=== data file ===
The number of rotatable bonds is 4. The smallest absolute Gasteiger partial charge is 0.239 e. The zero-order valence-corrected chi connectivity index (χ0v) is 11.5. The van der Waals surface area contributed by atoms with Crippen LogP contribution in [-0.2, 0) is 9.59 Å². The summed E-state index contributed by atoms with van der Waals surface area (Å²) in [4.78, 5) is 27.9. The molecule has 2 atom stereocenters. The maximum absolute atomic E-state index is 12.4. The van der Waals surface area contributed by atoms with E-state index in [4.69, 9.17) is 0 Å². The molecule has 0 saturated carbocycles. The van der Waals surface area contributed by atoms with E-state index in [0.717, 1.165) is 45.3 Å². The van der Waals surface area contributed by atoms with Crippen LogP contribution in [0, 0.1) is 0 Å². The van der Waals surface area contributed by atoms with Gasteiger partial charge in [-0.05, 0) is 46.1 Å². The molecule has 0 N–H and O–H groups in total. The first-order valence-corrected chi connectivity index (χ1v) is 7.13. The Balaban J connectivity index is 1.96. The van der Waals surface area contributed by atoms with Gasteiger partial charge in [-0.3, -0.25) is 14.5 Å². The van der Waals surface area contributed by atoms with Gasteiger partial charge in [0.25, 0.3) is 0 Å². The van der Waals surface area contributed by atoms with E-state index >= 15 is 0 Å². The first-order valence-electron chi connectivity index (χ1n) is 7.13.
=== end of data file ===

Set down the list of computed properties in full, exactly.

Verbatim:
The number of rotatable bonds is 4. The smallest absolute Gasteiger partial charge is 0.239 e. The zero-order valence-corrected chi connectivity index (χ0v) is 11.5. The van der Waals surface area contributed by atoms with Crippen LogP contribution in [-0.2, 0) is 9.59 Å². The summed E-state index contributed by atoms with van der Waals surface area (Å²) in [4.78, 5) is 27.9. The molecule has 2 atom stereocenters. The maximum absolute atomic E-state index is 12.4. The van der Waals surface area contributed by atoms with E-state index in [4.69, 9.17) is 0 Å². The molecule has 0 saturated carbocycles. The van der Waals surface area contributed by atoms with E-state index in [0.717, 1.165) is 45.3 Å². The van der Waals surface area contributed by atoms with Crippen LogP contribution in [0, 0.1) is 0 Å². The van der Waals surface area contributed by atoms with Gasteiger partial charge in [-0.05, 0) is 46.1 Å². The molecule has 0 N–H and O–H groups in total. The first-order valence-corrected chi connectivity index (χ1v) is 7.13. The Balaban J connectivity index is 1.96. The van der Waals surface area contributed by atoms with Gasteiger partial charge in [-0.3, -0.25) is 14.5 Å². The van der Waals surface area contributed by atoms with Gasteiger partial charge in [0.25, 0.3) is 0 Å². The van der Waals surface area contributed by atoms with E-state index >= 15 is 0 Å². The first-order valence-electron chi connectivity index (χ1n) is 7.13.